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Are there insects that have gone extinct?

Are there insects that have gone extinct?

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Asked by E.Charles, Last updated: Jun 28, 2022

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Carice Snow

Carice Snow

I am a well trend Motivational speaker at California.

Carice Snow
Carice Snow, Motivator, MA, California

Answered Nov 15, 2018

Even though it seems that there are ten times more insects on this planet than humans, there are insects that go extinct. Some of these include the Caribbean Monk Seal Nasal Mite, Cascade Funnel-Web Spider, and the Rocky Mountain Locust, to name a few. It seems that the insects become extinct when they can’t find food anymore.

For instance, the Caribbean Monk Seal Nasal Mite feeds off of the body of the Caribbean Monk Seal. When this seal became extinct, so did the mite. As a matter of fact, the seal became extinct a century ago. The Cascade Funnel-Web Spider lived only in Australia. The Cascade Funnel-Web Spider only lives in one place and when that place became more commercialized, this spider couldn’t survive.

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A. Daniels

A. Daniels

A. Daniels
A. Daniels, Professor, San Diego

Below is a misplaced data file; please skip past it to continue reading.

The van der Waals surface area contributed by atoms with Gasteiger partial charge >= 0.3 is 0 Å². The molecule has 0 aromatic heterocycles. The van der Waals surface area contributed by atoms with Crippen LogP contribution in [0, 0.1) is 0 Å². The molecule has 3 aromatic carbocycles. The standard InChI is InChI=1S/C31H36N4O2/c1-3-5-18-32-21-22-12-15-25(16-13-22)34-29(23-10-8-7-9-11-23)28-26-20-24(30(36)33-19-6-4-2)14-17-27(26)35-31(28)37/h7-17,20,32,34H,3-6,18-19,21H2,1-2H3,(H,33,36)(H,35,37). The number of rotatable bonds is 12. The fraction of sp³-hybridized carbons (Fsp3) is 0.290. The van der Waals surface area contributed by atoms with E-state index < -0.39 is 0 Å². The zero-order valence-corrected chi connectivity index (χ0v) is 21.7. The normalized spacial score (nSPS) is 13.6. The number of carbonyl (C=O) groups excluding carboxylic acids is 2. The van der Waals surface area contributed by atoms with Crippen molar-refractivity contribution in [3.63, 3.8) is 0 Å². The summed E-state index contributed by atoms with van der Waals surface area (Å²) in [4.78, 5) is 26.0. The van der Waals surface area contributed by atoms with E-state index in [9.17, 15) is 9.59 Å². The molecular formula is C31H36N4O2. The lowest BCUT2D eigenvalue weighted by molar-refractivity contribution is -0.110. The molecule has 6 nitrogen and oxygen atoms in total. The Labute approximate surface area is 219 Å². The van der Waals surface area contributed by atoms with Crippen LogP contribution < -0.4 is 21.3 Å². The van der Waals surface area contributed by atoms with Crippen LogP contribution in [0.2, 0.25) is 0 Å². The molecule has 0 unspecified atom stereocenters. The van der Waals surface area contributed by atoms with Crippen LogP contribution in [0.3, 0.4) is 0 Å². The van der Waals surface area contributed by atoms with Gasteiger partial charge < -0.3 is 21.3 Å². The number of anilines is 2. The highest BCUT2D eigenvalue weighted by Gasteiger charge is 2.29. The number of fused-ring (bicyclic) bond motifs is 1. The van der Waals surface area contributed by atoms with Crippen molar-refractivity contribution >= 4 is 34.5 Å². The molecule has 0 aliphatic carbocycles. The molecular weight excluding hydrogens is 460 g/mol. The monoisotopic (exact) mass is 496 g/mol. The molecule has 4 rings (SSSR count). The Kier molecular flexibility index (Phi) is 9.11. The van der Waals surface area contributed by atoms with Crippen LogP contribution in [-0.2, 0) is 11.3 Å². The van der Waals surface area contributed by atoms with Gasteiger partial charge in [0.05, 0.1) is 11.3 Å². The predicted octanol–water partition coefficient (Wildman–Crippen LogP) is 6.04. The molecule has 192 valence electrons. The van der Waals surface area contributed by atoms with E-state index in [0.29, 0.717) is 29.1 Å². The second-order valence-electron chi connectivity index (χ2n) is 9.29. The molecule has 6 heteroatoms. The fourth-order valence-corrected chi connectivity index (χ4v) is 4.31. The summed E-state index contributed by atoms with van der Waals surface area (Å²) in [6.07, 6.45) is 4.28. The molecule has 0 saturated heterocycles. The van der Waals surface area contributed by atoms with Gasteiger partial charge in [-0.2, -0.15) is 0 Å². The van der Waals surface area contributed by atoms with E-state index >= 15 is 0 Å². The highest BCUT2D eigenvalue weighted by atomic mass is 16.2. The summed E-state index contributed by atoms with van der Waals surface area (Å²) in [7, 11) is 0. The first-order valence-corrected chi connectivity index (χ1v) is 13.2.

Answered Jun 25, 2018

It may seem as though there is no shortage of insects in the world, and this may be true... However, there have been several species of insects to go extinct—even recently. The Atossa fritillary butterfly is one such case. It is native to mountainous areas of southern California but has not been seen since 1960.

Researchers are unsure of the cause of extinction. Another insect that has been declared extinct is the Rocky Mountain Grasshopper and the Xerces Butterfly. Both of these insect populations died off in the mid 1800s at a relatively quick rate.

The problem with insects and tracking their populations is the fact they're small, easy to kill, and usually don't have trackers. This means that efforts to save insects are important for everyone to pay attention to—not just scientists.

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